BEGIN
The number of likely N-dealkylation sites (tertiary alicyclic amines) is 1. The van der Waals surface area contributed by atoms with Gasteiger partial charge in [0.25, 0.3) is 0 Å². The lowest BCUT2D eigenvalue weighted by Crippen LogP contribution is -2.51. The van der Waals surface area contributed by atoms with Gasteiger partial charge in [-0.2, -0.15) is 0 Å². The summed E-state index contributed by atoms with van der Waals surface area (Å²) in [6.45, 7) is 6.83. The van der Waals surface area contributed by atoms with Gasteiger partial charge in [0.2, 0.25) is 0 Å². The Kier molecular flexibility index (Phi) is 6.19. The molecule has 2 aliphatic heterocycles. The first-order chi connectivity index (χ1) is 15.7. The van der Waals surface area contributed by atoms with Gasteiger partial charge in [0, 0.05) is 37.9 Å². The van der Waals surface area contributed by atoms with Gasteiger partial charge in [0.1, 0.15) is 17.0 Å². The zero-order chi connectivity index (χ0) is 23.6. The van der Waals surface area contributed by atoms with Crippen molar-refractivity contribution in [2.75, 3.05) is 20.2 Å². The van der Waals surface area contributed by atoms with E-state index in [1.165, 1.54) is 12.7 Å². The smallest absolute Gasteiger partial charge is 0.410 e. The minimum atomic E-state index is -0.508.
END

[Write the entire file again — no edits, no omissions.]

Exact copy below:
The number of likely N-dealkylation sites (tertiary alicyclic amines) is 1. The van der Waals surface area contributed by atoms with Gasteiger partial charge in [0.25, 0.3) is 0 Å². The lowest BCUT2D eigenvalue weighted by Crippen LogP contribution is -2.51. The van der Waals surface area contributed by atoms with Gasteiger partial charge in [-0.2, -0.15) is 0 Å². The summed E-state index contributed by atoms with van der Waals surface area (Å²) in [6.45, 7) is 6.83. The van der Waals surface area contributed by atoms with Gasteiger partial charge in [0.2, 0.25) is 0 Å². The Kier molecular flexibility index (Phi) is 6.19. The molecule has 2 aliphatic heterocycles. The first-order chi connectivity index (χ1) is 15.7. The van der Waals surface area contributed by atoms with Gasteiger partial charge in [0, 0.05) is 37.9 Å². The van der Waals surface area contributed by atoms with Gasteiger partial charge in [0.1, 0.15) is 17.0 Å². The zero-order chi connectivity index (χ0) is 23.6. The van der Waals surface area contributed by atoms with Crippen molar-refractivity contribution in [2.75, 3.05) is 20.2 Å². The van der Waals surface area contributed by atoms with E-state index in [1.165, 1.54) is 12.7 Å². The smallest absolute Gasteiger partial charge is 0.410 e. The minimum atomic E-state index is -0.508.